B.2 Bible study: What warnings are given against idolatry?
Exodus 34:10 – 17

Deuteronomy 4:15 – 20, 23 – 28

Deuteronomy 7:3 – 6, 25, 26

Deuteronomy 12:2,3,29 – 31

Deuteronomy 13:1 – 18

Deuteronomy 28:15 – 20

Deuteronomy 29:16 – 18

Deuteronomy 30:11 – 26

2Chronicles 7:17 – 22

B.3 Bible study: what did God know?
Deuteronomy 31:16 – 18


B.4 The evidence of on-going idolatry in the history of Israel
At no time in its history was Israel a godly nation. As a physical, political entity, they were God’s chosen nation. They were God’s people in that sense, formed by him and for his purpose. But as individuals there was always only a handful who believed in him, who were his in a spiritual sense. Although they had, as a nation, committed themselves to obey the commands/obligations of the Sinai covenant, as a nation they failed miserably and repeatedly. Their whole history is a long, sad saga of idolatry. [See this study for detailed evidence.]

Bible study: What evidence of idolatry is reported in these verses?
Exodus 32:1 – 8

Joshua 24:14 – 15

Judges 2:10 – 13

1Samuel 8:7,8

In the northern kingdom of Israel:
1Kings 12:28 – 33; 13:33, 34

1Kings 16:30 – 33

2Kings 17:7 – 23

Hosea 8:4 – 6

In the southern kingdom, Judah:
2Chronicles 24:18

2Chronicles 25:14, 15

2Chronicles 33:22

Isaiah 2:8

Jeremiah 2:9 – 13

These verses focus on the sin of idolatry – of worshipping other ‘gods’. Out of this one sin of rejection of God all other sins arise. Those other sins, in particular sins of disrespect of the human and social injustice, are all equally evident in Israel’s history.

B.5 God’s faithfulness despite Israel’s unfaithfulness
It is only because of the goodness of God that any of Israel survived. Again and again they broke the covenant, despite God’s clear warnings of what would result if they did. The bottom line is that the nation did not believe God. Apart from a small minority, they did not have faith. Even during the reign of David, a godly king, the nation did not keep the covenant. He wrote ‘Streams of tears flow from my eyes, for your law is not obeyed’ (Psalm 119:136). God, however, was faithful to his covenant with Abraham, Isaac and Jacob, and to his covenant with David, and because of those covenants, even while applying the penalties incurred by disobedience to the Sinai covenant, he kept a remnant of Israel safe. In doing so, God, our good God, preserved the lines of Abraham and David out of whom the promised Redeemer, the promised King, would come – through whom all the nations of the earth would be blessed, and whose kingdom would be an everlasting kingdom.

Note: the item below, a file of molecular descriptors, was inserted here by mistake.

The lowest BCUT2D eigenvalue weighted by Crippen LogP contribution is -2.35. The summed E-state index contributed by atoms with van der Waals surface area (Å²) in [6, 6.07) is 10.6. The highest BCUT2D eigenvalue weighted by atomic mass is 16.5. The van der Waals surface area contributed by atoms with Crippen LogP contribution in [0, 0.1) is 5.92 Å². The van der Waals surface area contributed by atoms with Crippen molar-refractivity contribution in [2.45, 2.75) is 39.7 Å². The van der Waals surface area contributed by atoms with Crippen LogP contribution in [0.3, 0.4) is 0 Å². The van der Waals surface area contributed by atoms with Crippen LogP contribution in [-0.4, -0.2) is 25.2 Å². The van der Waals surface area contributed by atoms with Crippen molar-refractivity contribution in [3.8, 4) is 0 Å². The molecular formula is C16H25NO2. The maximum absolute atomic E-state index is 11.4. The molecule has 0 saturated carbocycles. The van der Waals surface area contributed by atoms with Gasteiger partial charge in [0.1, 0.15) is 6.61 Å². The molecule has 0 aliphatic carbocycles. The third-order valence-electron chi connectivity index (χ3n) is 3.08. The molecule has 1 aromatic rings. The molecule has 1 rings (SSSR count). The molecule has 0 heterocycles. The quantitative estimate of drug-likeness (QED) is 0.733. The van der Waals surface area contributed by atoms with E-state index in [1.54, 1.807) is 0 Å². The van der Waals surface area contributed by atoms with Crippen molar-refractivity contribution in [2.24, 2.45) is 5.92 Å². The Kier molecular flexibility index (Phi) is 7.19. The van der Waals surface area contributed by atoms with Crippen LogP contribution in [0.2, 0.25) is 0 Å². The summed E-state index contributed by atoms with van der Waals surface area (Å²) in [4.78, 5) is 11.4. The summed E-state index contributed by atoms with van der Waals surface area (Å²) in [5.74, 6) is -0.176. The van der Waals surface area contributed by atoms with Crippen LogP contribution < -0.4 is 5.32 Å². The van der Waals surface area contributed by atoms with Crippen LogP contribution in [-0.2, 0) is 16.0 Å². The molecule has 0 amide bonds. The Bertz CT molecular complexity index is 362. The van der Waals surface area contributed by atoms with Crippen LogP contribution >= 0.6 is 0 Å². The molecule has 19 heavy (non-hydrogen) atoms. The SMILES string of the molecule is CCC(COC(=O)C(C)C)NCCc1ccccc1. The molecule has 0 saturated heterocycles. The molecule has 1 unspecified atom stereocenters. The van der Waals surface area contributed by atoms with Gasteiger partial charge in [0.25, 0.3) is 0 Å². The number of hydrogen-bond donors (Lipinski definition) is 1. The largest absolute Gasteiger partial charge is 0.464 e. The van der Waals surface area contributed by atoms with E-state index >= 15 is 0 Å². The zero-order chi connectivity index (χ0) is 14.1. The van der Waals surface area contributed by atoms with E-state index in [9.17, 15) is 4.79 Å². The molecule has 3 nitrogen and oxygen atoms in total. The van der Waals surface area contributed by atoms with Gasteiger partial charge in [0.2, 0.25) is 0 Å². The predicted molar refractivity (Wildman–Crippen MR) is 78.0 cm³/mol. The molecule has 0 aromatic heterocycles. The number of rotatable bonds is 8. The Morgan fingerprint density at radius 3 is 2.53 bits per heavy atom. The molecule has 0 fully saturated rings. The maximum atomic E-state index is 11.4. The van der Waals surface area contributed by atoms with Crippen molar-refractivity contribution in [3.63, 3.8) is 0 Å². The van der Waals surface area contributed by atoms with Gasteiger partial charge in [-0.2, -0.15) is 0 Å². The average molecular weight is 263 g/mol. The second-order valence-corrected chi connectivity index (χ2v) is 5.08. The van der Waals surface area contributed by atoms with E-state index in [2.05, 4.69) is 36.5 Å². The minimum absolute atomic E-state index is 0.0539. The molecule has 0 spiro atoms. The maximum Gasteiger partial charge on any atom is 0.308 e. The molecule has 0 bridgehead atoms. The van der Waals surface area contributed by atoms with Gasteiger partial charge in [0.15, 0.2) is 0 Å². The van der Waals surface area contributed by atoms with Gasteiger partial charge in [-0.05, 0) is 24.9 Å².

Bible study: what do these verses say about God’s faithfulness to his covenant with Abraham, Isaac and Jacob?
Exodus 2:24

Exodus 33:1 – 3

Leviticus 26:40 – 45

Deuteronomy 9:4 - 6

2Kings 13:23

Amos 9:8

What do these verses say about God’s faithfulness to his covenant with David?
1Kings 15:3,4

2Kings 8:19

2Kings 19:34

2Kings 20:6

Amos 9:11

Because the nation repeatedly broke the Sinai covenant, God could have justly utterly destroyed them. But God, in his goodness, in his faithfulness to his covenants with Abraham, Isaac, Jacob and David, and in faithfulness to his original promise in Genesis 3, and to his eternal purpose in place before time began, while applying the just penalty defined by the Sinai covenant, preserved a remnant of the nation – a remnant of the tribe of Judah. The nation was invaded and conquered by Babylon, the instrument of God’s judgement, who took large numbers of the people into exile in Babylon. After seventy years God raised up Cyrus the Persian to conquer Babylon and to permit the Israelites to return and rebuild Jerusalem. You can read about this in Isaiah 45:1 – 6, and Ezra 1 & 2. For details about how God worked on their behalf, enabling them to rebuild the city, the walls and the temple, read Ezra 3 – 10, and Nehemiah. A minimal temple. A seriously reduced people. But enough for God’s eternal purpose.

Between then and the birth of Christ, God, in faithfulness to his covenants and his promises given through the prophets, moved nations and their rulers so that, when the time had fully come for the incarnation of the Son of God, several factors were in place:

Descendants of Abraham, Isaac and Jacob, and of David, were living in the land God promised them: so that Jesus, descendant of Abraham, descendant of David, was born in Bethlehem, spent time in Egypt and lived in Nazareth, as the Scripture had predicted.

The land was ruled by the Romans, whose method of execution was crucifixion, so that Jesus died on a cross as the Scripture had predicted.

There was, in northern Africa, western Asia and southern Europe, a common international language and a common culture, resulting from the military victories of Alexander the Great, so that the blessedness predicted by the Scriptures, through this one descendant of Abraham, would begin to reach the nations.

In all of this, and more, we see the goodness of God in the history of Israel.